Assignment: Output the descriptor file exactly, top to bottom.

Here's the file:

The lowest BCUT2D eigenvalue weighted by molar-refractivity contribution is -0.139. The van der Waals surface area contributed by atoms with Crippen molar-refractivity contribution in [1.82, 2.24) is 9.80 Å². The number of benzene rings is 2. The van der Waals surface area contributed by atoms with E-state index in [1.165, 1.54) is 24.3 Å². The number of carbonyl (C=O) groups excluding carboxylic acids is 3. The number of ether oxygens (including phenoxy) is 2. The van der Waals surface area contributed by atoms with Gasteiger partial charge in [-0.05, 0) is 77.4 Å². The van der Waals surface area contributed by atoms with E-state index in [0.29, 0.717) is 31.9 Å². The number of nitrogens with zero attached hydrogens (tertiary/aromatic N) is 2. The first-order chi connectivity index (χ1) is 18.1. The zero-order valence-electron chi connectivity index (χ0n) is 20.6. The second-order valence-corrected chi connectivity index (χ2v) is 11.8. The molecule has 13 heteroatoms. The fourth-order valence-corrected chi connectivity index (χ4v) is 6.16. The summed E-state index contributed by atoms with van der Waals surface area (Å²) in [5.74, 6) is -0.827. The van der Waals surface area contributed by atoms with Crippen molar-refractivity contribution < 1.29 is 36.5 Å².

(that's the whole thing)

The lowest BCUT2D eigenvalue weighted by molar-refractivity contribution is -0.139. The van der Waals surface area contributed by atoms with Crippen molar-refractivity contribution in [1.82, 2.24) is 9.80 Å². The number of benzene rings is 2. The van der Waals surface area contributed by atoms with E-state index in [1.165, 1.54) is 24.3 Å². The number of carbonyl (C=O) groups excluding carboxylic acids is 3. The number of ether oxygens (including phenoxy) is 2. The van der Waals surface area contributed by atoms with Gasteiger partial charge in [-0.05, 0) is 77.4 Å². The van der Waals surface area contributed by atoms with E-state index in [0.29, 0.717) is 31.9 Å². The number of nitrogens with zero attached hydrogens (tertiary/aromatic N) is 2. The first-order chi connectivity index (χ1) is 18.1. The zero-order valence-electron chi connectivity index (χ0n) is 20.6. The second-order valence-corrected chi connectivity index (χ2v) is 11.8. The molecule has 13 heteroatoms. The fourth-order valence-corrected chi connectivity index (χ4v) is 6.16. The summed E-state index contributed by atoms with van der Waals surface area (Å²) in [5.74, 6) is -0.827. The van der Waals surface area contributed by atoms with Crippen molar-refractivity contribution < 1.29 is 36.5 Å².